Sunday, November 27, 2011

Walking Lake Erie at Cedar Point

Young and foolish, we walked the frozen lake.

We did it on a bet.

What kind of stupidity did it take?

What could have resulted in heartache

is the nightmare I dream of yet.

Young and foolish, we walked the frozen lake.

Even now the memory makes me shake

with a terror I can't forget.

What kind of stupidity did it take?

Too late we realized the folly of our mistake,

the enormity of life's threat.

Young and foolish, we walked the frozen lake

And treading gingerly now to not tempt fate,

we wondered with minds fraught with regret,

what kind of stupidity did it take?

So at last for reason's sake

we turned back to where ice and shore met.

Young and foolish, we walked the frozen lake.

What kind of stupidity did it take?

Saturday, November 19, 2011

Growth - Lillian: In Memory

Assignment: Write poem – about a situation, or a person – that can be made into a metaphor.

It sprouted new branches every day,
Polluting once healthy soil with roots of decay.
Its tentacles, spindly fingers of malicious reign,
Pursuing their deadly deed,
Reached out and choked with lightening speed
The functions of her once fertile brain.


I used to see him seated there

In his bedroom chair at prayer.

Daddy, shouldn't you kneel?

But he would shake his head.

The Lord knows I work hard the livelong day.

He doesn't mind that I rest when I pray.

Now in eerie, greenish light 

I see him again.

Daddy, you're back!

His smile is sad 

His face is gray.

Yes, I'm back, but I'm very weary.

I don't belong here anymore.

I cannot stay.

Then, aware, I awake,

And despite my pain,

I know that now it's time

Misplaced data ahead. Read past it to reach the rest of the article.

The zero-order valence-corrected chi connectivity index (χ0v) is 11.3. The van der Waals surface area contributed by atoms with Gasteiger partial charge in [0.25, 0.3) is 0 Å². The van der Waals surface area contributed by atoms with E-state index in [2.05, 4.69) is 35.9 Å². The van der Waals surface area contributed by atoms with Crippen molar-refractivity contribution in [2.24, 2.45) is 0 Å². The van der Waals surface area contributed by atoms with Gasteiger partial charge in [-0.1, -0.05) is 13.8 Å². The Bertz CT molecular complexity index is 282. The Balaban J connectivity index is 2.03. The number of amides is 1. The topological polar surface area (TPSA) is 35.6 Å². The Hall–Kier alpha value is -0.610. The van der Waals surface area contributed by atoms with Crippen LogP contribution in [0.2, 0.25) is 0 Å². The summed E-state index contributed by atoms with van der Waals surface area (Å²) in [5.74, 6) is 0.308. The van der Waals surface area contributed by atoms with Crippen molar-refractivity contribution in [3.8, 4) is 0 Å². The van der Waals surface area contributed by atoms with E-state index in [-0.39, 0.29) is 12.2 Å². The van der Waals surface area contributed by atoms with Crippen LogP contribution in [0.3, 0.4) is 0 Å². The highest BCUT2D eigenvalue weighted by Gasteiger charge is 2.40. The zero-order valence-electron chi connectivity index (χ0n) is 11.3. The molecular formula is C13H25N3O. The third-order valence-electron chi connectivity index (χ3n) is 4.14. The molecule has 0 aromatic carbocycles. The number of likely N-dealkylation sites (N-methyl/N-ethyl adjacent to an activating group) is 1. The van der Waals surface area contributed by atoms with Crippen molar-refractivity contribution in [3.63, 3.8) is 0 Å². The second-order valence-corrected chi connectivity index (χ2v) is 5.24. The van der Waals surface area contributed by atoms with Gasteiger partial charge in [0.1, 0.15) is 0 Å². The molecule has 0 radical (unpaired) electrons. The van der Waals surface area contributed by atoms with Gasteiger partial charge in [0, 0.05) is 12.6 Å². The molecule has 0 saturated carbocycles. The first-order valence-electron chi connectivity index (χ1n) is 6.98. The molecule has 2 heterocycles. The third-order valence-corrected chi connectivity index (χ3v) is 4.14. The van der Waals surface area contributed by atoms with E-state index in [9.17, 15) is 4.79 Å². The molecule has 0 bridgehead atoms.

To get on with my life again.

Monday, November 7, 2011

Daddy Comes Back

Poetry Assignment:  Remember a dream and describe a series of images from the dream 

The following dream came to me at least thirty-some years ago, but it is still vivid in my memory:

There is a greenish light emanating from my parents' bedroom.  I am in the hallway at the top of the steps leading up to their second floor.  

I peer into the bedroom, and see my dear father seated in the easy chair in their bedroom – the chair he used to sit in to say his night prayers.  (“The Lord knows I work hard and am tired at the end of the day,” he once explained to me when as a child I had asked him why he didn't kneel to say his prayers. “The Lord is just glad to hear from me,” he had said.  “He doesn't mind that I rest my weary bones while I talk to Him.”)

My father had been dead for several months at the time I had this dream, and in the dream, upon seeing him in his chair, I feel a lifting of the great weight that had been in my chest.  “Daddy, you're back!”  I say, and run into the room toward him.  

I see that his coloring is very gray.  He smiles at me, but it is a sad smile.  The weight in my chest comes back.

“Yes, I'm back,” he says, “but it's a mistake.  I am very, very tired!  I don't belong here anymore.”

Without any further word between us, I know he has to go back.